Still, an IPO is not without its benefits and for self-driving car makers, even those with enough funds to invest in new technology. The advantage would come in hiring, where stock can be a useful incentive.
The race for talent among autonomous vehicle companies has definitely already begun. For example, Zoox, which is owned by Amazon, is currently looking to fill around 420 jobs, up from around 210 at the same point in 2021, according to data collected by our parent company Thinknum Alternative Data.
The same day that GM purchased SoftBank’s shares, Cruise introduced an equity program that offers to buy back employees’ shares quarterly. Acknowledging that public companies can have the upper hand in making offers, Vogt introduced the program as a way to retain and attract talent while remaining private. Deutsche Bank’s Rosner said the program could be an important step in making Cruise a leader in talent acquisition, even though it would be an up to $1.5 billion cash layout for GM this year and up to $4 billion over the next couple of years.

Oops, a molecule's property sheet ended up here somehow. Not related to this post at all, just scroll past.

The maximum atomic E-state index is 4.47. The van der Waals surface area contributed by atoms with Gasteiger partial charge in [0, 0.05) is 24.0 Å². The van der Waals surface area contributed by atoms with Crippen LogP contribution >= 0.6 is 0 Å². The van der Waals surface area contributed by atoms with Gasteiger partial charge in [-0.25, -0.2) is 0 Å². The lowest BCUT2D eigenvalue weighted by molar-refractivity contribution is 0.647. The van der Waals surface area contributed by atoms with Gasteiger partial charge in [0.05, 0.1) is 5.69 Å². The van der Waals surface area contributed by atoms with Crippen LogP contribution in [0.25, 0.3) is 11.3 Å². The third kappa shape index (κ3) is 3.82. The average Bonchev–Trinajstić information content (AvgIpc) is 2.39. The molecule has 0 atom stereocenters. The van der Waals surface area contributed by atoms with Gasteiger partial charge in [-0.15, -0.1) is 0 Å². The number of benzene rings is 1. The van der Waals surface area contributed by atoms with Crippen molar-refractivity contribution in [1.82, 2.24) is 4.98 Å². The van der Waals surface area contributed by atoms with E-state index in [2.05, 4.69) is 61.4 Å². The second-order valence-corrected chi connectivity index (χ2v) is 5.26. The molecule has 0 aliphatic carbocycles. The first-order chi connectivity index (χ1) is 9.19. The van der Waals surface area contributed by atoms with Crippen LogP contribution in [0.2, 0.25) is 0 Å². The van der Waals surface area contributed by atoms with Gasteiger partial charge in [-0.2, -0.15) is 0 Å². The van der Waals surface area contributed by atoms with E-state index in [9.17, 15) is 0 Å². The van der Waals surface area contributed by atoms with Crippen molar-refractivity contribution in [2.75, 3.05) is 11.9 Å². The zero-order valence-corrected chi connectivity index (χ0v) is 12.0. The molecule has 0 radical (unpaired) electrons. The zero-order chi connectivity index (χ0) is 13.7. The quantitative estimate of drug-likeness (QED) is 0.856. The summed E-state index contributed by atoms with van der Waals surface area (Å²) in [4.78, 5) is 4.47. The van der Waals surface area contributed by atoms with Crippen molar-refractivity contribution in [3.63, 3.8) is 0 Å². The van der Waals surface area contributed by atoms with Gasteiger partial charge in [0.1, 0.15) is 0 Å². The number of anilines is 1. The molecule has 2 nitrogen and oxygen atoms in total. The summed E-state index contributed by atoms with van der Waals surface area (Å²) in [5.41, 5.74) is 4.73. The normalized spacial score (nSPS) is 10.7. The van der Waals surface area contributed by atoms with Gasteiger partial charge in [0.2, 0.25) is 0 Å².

The next steps
Both Cruise and its competitors appear poised to enter a new phase. Cruise received permission to charge passengers for its robotaxis service in San Francisco in February, shortly after Waymo got approved in the same month. Meanwhile, Pony.ai and Baidu have been charging customers for robotaxi services in Beijing, China.
Cruise also hit a major milestone last December, getting permission to operate its Robotaxis without a safety driver, while Waymo just got its approval to run driverless in late March.
But even as self-driving taxis grab headlines, analysts will also be closely watching how the autonomous vehicle companies are faring when it comes to deliveries.
Automated delivery service is less complex to provide and has lower costs. Delivery vehicles can also feed running data to robotaxis as training data. Cruise has its own delivery arm, which has been running experiments in Phoenix, Arizona for over a year now in partnership with Walmart.
Abuelsamid said although robotaxis get the most attention, the delivery business is more likely to be the primary business for most companies initially. It can also help with the important task of building trust among customers towards the technology.
“After seeing these things driving around making deliveries for several years, then they might be more inclined to ride in these vehicles,” Abuelsamid said.